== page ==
Follow in the footsteps of emperors in this graceful former capital known for its riverside pagodas, lavish palaces and sophisticated cuisine.

Hué’s seductive air of gently faded glory is unlike anything you’ll find elsewhere in the country. The Nguyen dynasty held sway here for almost 150 years until 1945, filling their imperial capital with grand palaces, gardens, temples and tombs. Fire, war and cyclones have left a considerable mark on this regal city, but the UNESCO-listed remains still provide a fascinating insight into its past magnificence.

Take a ride on a colourfully decorated dragon boat along the Perfume River, stopping to see the glorious sprawling mausoleums of 19th-century rulers such as Minh Mang and the celebrated seven-storey Thien Mu pagoda. Stroll or pedal through the vast walled citadel, then step past the imposing main gate into the heart of the Imperial City, where you can visit palaces with gleaming lacquered interiors, ornate temples and a stunning reading pavilion that’s one of the few surviving parts of the royal family’s inner sanctum. It’s not all about the architecture, however; there’s a distinctly courtly flavour to some of the local culinary specialities. Sip on herby, liquorice-scented royal tea in riverside cafés or try one of the varieties of sweet soup on offer at food carts in Dong Ba Market and the streets beyond.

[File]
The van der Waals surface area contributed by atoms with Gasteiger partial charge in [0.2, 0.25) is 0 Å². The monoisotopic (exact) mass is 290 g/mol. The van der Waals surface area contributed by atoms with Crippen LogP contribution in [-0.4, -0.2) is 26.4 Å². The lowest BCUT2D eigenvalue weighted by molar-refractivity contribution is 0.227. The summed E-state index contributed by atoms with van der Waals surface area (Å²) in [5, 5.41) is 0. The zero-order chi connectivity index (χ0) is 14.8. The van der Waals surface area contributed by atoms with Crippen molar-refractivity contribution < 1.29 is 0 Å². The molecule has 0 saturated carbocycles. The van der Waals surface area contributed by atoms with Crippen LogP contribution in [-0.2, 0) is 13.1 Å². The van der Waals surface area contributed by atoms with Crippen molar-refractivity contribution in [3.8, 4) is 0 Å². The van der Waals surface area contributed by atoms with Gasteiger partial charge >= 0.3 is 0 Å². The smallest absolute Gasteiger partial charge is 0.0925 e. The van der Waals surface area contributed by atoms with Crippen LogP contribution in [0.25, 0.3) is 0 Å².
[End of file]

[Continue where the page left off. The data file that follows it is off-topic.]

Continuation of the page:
Call us about how to make Hué a highlight of a perfect Vietnam holiday packed with discoveries.

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Hue’s Highlights in a Day

Vietnam’s former capital, which is set on the banks of the Perfume River, is a surprising city that doesn’t seem to get the same attention as Hoi An, Hanoi and Ho Chi Minh City. This full-day exploration, available from Hoi An, Danang or Hue itself, gives you the perfect chance to uncover its charms. The tour starts off at the Minh Mang Tomb, the tranquil final resting place of a 19th-Century Nguyen Dynasty leader. Next up is the towering Thien Mu Pagoda which has seven ever-decreasing storeys, followed by a trip back along the river on a traditional dragon boat. The highlight of the day is the visit to the sprawling walled Citadel and the Imperial City, the former capital of Vietnam. The last stop of the tour is the buzzing Dong Ba market, Hue’s centre of trade.

• Duration: full day
• Time: 8am to 6pm
• Daily departures from Hoi, Danang or Hue
• Operates year-round
• Private experience

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Get to know Hue and those all-important practicalities when planning your perfect holiday.


GMT +7 hours


Vietnamese Dong


16½ hours (excluding stopover time)  


Vietnam is a multi-religion state with Buddhism as the leading religion.



Where is Hué?
Hué is in central Vietnam, a few miles inland from the coast on the banks of the Perfume River. About 9 miles from the city, Phu Bai Airport has a handful of flights to Hanoi (1hr 15 min) and Ho Chi Minh City (1h 30 min) daily, while Danang, 65 miles away, offers a wider choice of destinations, including Cambodia and Laos. This ease of access earns it a place on almost every itinerary, from an Indochina overview to the highlights of Vietnam.

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Getting around